“persons may carry the narcotic drugs and psychotropic substances that are necessary for their medical treatment provided that, at any check, they produce a certificate issued or authenticated by a competent authority of their State of residence.”

    N.B. competent authority of THEIR state of residence.

    So yes, a Dutch prescription may be valid if a UK GP can “authenticate” (what does this even mean?) the prescription, but it obviously cannot be issued by a UK GP since cannabis isn’t a medication recognised by the UK.

    However, the UK also opted in for article 76, which reads …

    1. The Contracting Parties shall, where necessary, and in accordance with their medical, ethical and practical usage, adopt appropriate measures for the control of narcotic drugs and psychotropic substances which in the territory of one or more Contracting Parties are subject to more rigorous controls than in their own territory, so as not to jeopardise the effectiveness of such controls.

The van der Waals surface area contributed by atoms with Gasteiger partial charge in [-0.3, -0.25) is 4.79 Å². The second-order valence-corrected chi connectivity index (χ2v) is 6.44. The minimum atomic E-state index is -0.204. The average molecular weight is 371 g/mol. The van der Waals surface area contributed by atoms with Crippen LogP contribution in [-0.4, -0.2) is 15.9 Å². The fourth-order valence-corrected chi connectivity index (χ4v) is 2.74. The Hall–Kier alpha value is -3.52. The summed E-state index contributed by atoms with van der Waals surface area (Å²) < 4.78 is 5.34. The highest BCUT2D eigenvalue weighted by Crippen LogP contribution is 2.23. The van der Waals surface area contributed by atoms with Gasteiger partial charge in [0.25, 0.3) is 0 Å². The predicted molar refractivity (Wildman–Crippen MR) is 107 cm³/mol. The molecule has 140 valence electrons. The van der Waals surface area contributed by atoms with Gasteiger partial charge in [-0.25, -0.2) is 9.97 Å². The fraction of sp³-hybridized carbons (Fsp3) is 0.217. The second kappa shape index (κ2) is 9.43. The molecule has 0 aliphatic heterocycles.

2. Paragraph 1 shall also apply to substances frequently used in the manufacture of narcotic drugs and psychotropic substances.
    3. The Contracting Parties shall notify each other of the measures taken in order to monitor the legal trade of the substances referred to in paragraphs 1 and 2.
    4. Problems experienced in this area shall be raised regularly in the Executive Committee.

    So the second the government see this “loophole” as causing harm to the “war on drugs”, the government can “adopt appropriate measures for the control of narcotic drugs and psychotropic substances” … which presumably means prosecutions under the MDA for possession of a controlled substance.

    They’ve got their backs covered on this one guys.

  23. I don’t doubt this last post is closer to the truth that the hysteria around one guy bringing cannabis back from Holland without even declaring it formally upon his return. If anything the point of this in my mind would be to expose the unequal treatment between various EU nationals, which is probably unsustainable and the closing of the loophole would mean unreasonable restrictions on the freedom of movement we agreed to in the EU.